Business Studies Summary Notes

Institutions: Figure 3.12 page 61

Institutions that influence businesses include government, regulatory bodies, and other groups such as trade unions and employer associations The institutional influences of the government: Figure 3.1.3 page 61 Each level of government (federal, state, local) imposes a range of regulation on businesses to standardise and protect their dealings with consumers and competitors A regulatory body is an organisation that is set up to monitor and review the actions of businesses and consumers in relation to certain issues (such as advertising) and the appropriate legislation. A regulatory body ensures that businesses conduct themselves fairly in relation to the consumer, the community and other businesses Regulatory bodies and their roles: Table 3.1 page 62 Other institutions influencing businesses: Table 3.2 page 63

Technological Technological influences can increase business productivity (e.g. hi-tech robotics) and communication (e.g. fibre-optic cables)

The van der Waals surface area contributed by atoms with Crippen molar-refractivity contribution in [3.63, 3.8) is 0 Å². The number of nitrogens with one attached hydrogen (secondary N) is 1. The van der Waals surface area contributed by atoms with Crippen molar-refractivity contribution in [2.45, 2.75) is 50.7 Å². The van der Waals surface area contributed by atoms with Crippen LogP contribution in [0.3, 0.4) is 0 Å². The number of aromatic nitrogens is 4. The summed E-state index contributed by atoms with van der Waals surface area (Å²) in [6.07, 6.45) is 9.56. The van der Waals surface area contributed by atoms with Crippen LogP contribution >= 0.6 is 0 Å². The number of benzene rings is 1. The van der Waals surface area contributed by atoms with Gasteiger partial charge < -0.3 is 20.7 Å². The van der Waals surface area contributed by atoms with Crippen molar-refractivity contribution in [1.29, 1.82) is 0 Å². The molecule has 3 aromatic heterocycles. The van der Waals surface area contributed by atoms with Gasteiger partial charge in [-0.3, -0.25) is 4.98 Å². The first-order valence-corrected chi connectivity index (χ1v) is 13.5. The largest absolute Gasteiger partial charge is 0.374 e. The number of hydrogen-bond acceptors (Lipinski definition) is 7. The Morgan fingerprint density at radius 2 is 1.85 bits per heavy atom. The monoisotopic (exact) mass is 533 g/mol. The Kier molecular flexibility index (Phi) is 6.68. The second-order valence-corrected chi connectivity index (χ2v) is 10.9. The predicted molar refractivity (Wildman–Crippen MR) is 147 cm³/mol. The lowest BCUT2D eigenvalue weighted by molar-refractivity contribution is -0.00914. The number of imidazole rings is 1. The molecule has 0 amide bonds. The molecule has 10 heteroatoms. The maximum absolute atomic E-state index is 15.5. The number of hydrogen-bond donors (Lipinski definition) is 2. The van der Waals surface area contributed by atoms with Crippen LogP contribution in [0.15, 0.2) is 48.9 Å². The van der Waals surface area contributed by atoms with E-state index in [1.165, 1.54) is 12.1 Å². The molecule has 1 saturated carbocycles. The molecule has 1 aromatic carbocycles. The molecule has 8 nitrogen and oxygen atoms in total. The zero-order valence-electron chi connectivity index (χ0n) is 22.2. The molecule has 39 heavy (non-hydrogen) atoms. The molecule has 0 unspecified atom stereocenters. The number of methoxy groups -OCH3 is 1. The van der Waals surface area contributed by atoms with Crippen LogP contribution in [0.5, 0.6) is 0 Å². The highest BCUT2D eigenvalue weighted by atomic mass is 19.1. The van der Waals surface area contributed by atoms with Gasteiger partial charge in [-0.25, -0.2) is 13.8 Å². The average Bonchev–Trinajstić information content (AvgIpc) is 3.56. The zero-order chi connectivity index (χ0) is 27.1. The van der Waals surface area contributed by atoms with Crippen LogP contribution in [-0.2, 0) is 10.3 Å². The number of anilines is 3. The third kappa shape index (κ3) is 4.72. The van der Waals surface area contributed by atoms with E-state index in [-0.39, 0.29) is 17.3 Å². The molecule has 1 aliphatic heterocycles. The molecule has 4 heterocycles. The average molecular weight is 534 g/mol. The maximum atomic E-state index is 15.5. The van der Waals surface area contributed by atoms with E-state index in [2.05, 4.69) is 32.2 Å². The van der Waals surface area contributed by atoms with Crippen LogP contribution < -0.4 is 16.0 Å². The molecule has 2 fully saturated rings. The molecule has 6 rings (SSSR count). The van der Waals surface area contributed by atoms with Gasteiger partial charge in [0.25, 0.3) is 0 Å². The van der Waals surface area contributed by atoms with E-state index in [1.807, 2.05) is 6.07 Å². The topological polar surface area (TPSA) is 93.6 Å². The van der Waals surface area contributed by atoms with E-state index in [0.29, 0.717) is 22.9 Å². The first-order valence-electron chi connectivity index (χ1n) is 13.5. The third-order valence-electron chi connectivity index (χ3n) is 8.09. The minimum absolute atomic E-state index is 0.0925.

Competitive Situation The competition between firms to win customer loyalty can benefit the consumer and the business. Consumers are provided with more choices, a range of qualities and a variety of prices. In businesses, competition can stimulate greater efficiency in production which leads to higher quality products or lower costs to the business. Each business aims to achieve a sustainable competitive advantage over its competition in order to capture a larger portion of the market Factors influencing competition: o Number of competitors o Ease of entry into a market for a new business o Local and foreign competition o Marketing strategies employed by competitors Number of competitors The number of competitors refers to the size and number of firms that exist within an industry also known as market concentration. Table 3.3 page 65 : There are four main types of market concentration: o Monopoly e.g. Australia Post, RailCorp o Oligopoly e.g. Banks, Oil companies, Car manufacturers o Monopolistic competition e.g. Clothing manufacturers (Nike), Local retailing (Coles)

Business Studies Summary Notes

Ease of Entry

o Perfect competition e.g. fruit and vegetable growers

The ease of entry is determined by the type of market concentration: o Monopoly no entry, as there is only one dominating firm o Oligopoly very difficult entry o Monopolistic competition difficult entry o Perfect competition easy entry